Their findings, published online ahead of print on July 20, 2015, by the Proceedings of the National Academy of Sciences of the United States of America, are expected to accelerate the development of targeted therapies for inflammatory gastrointestinal diseases.
Inflammatory bowel diseases, such as Crohn’s disease and ulcerative colitis, are disorders of unknown etiology that are often characterized by abdominal pain, diarrhea, bloody stool, fever, and weight loss. These symptoms frequently interfere with activities of daily living and place patients at an elevated risk of mortality. Patients are also associated with a high risk of developing colorectal cancer. In Japan, there are an estimated 200,000 patients with Crohn’s disease and ulcerative colitis, who qualify for the special Government-led medical assistance system for intractable diseases. Currently, the administration of anti-inflammatory agents only provides palliative results, and the medical community is awaiting new definitive therapies.
Although recent studies have demonstrated that intestinal epithelial cells play a critical role in regulating bowel inflammation, the underlying mechanism remains largely unknown. Previously, Prof. MATOZAKI, Assistant Prof. MURATA, and their colleagues found that SAP-1 localizes to the microvilli of the brush border in gastrointestinal epithelial cells. The transmembrane-type tyrosine phosphatase SAP-1 has an extracellular domain that protrudes into the intestinal lumen and a cytoplasmic domain that mediates tyrosine dephosphorylation of proteins. Here, they showed that SAP-1 ablation in a mouse model of inflammatory bowel disease resulted in a marked increase in the incidence and severity of bowel inflammation, suggesting that SAP-1 plays a protective role against colitis. In addition, carcinoembryonic antigen-related cell adhesion molecule (CEACAM) 20, an intestinal microvillus-specific membrane protein, was identified as the target of SAP-1 tyrosine dephosphorylation. Suppression of CEACAM20 functions via dephosphorylation was suggested to contribute to preventing colitis. By shedding light on the anti-inflammatory mechanism of the intestinal epithelial cells, Prof. MATOZAKI and colleagues believe that their findings will drive the development of drugs that target SAP-1 and CEACAM20 to overcome intractable inflammatory bowel diseases.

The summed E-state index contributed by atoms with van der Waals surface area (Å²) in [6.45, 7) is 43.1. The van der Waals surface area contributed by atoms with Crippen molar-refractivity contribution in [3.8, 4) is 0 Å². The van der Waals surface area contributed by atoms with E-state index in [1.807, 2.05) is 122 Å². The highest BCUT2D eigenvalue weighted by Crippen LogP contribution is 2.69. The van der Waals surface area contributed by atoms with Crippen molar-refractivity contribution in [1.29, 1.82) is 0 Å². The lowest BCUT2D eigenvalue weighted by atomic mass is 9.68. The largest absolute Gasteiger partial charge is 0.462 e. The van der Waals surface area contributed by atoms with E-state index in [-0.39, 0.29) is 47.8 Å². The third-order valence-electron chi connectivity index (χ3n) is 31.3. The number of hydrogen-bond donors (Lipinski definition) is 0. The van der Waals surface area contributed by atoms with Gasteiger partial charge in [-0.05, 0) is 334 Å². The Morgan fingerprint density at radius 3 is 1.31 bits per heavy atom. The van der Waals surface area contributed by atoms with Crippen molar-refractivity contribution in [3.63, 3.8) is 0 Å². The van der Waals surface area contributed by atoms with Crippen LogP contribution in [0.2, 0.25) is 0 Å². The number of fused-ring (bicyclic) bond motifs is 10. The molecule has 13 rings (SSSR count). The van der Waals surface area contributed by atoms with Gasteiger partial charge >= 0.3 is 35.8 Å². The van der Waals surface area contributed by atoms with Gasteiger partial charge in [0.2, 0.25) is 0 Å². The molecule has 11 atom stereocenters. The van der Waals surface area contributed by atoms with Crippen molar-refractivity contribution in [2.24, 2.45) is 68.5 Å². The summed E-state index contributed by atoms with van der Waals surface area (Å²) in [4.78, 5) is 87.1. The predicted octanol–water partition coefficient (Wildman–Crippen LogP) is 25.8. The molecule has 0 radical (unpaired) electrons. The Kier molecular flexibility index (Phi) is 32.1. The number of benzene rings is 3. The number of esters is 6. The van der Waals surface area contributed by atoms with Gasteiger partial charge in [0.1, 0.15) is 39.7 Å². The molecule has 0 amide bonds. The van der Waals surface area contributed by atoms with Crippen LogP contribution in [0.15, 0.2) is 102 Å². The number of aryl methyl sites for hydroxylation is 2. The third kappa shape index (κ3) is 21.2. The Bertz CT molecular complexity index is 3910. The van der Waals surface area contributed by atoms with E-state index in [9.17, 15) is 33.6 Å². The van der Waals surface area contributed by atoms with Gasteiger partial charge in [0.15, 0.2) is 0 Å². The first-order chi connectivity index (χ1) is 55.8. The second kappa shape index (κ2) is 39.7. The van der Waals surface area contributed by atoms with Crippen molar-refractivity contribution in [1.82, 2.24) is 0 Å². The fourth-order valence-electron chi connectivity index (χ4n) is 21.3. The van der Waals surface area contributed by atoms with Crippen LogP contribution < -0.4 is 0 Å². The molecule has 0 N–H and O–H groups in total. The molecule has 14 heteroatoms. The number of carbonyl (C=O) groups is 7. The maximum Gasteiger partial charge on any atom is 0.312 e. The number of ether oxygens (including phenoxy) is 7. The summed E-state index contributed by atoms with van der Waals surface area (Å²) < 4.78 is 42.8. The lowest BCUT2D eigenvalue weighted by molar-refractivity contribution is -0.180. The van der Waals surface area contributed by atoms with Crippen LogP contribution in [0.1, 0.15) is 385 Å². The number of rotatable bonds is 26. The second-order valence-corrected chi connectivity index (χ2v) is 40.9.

Prof. MATOZAKI stated, “Since the discovery of SAP-1 at Kobe University in 1994, we have clarified its major function thanks to the efforts of many joint researchers. Our future research interests are centered on the development of new therapeutics for inflammatory bowel disease that take advantage of our understanding of SAP-1 and CEACAM20 functions.”
A schematic drawing illustrating the localization of SAP-1 on the brush-border microvilli of intestinal epithelial cells. The extracellular domain of SAP-1 extends into the intestinal lumen and its active tyrosine phosphatase domain resides in the cytoplasm. SAP-1 is thought to inhibit the development of colitis by suppressing CEACAM20 functions. Similar to SAP-1, CEACAM20 is localized to the epithelial microvilli. PTP, protein tyrosine phosphatase.
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(Graduate School of Medicine, Communications Division)